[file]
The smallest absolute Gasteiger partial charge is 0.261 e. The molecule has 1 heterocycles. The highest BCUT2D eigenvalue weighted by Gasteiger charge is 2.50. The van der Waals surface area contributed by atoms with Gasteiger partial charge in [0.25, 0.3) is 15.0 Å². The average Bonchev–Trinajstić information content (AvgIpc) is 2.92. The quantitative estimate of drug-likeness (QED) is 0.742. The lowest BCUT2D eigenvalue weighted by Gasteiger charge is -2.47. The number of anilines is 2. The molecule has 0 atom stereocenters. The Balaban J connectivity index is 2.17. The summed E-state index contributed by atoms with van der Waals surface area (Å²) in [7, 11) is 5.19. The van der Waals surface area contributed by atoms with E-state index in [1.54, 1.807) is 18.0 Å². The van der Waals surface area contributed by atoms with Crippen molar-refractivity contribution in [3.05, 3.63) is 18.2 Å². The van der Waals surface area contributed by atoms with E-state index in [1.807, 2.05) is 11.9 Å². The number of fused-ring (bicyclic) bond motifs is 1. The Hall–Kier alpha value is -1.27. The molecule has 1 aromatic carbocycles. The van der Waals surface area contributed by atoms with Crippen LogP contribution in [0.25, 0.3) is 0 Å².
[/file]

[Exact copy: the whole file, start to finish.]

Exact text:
The smallest absolute Gasteiger partial charge is 0.261 e. The molecule has 1 heterocycles. The highest BCUT2D eigenvalue weighted by Gasteiger charge is 2.50. The van der Waals surface area contributed by atoms with Gasteiger partial charge in [0.25, 0.3) is 15.0 Å². The average Bonchev–Trinajstić information content (AvgIpc) is 2.92. The quantitative estimate of drug-likeness (QED) is 0.742. The lowest BCUT2D eigenvalue weighted by Gasteiger charge is -2.47. The number of anilines is 2. The molecule has 0 atom stereocenters. The Balaban J connectivity index is 2.17. The summed E-state index contributed by atoms with van der Waals surface area (Å²) in [7, 11) is 5.19. The van der Waals surface area contributed by atoms with E-state index in [1.54, 1.807) is 18.0 Å². The van der Waals surface area contributed by atoms with Crippen molar-refractivity contribution in [3.05, 3.63) is 18.2 Å². The van der Waals surface area contributed by atoms with E-state index in [1.807, 2.05) is 11.9 Å². The number of fused-ring (bicyclic) bond motifs is 1. The Hall–Kier alpha value is -1.27. The molecule has 1 aromatic carbocycles. The van der Waals surface area contributed by atoms with Crippen LogP contribution in [0.25, 0.3) is 0 Å².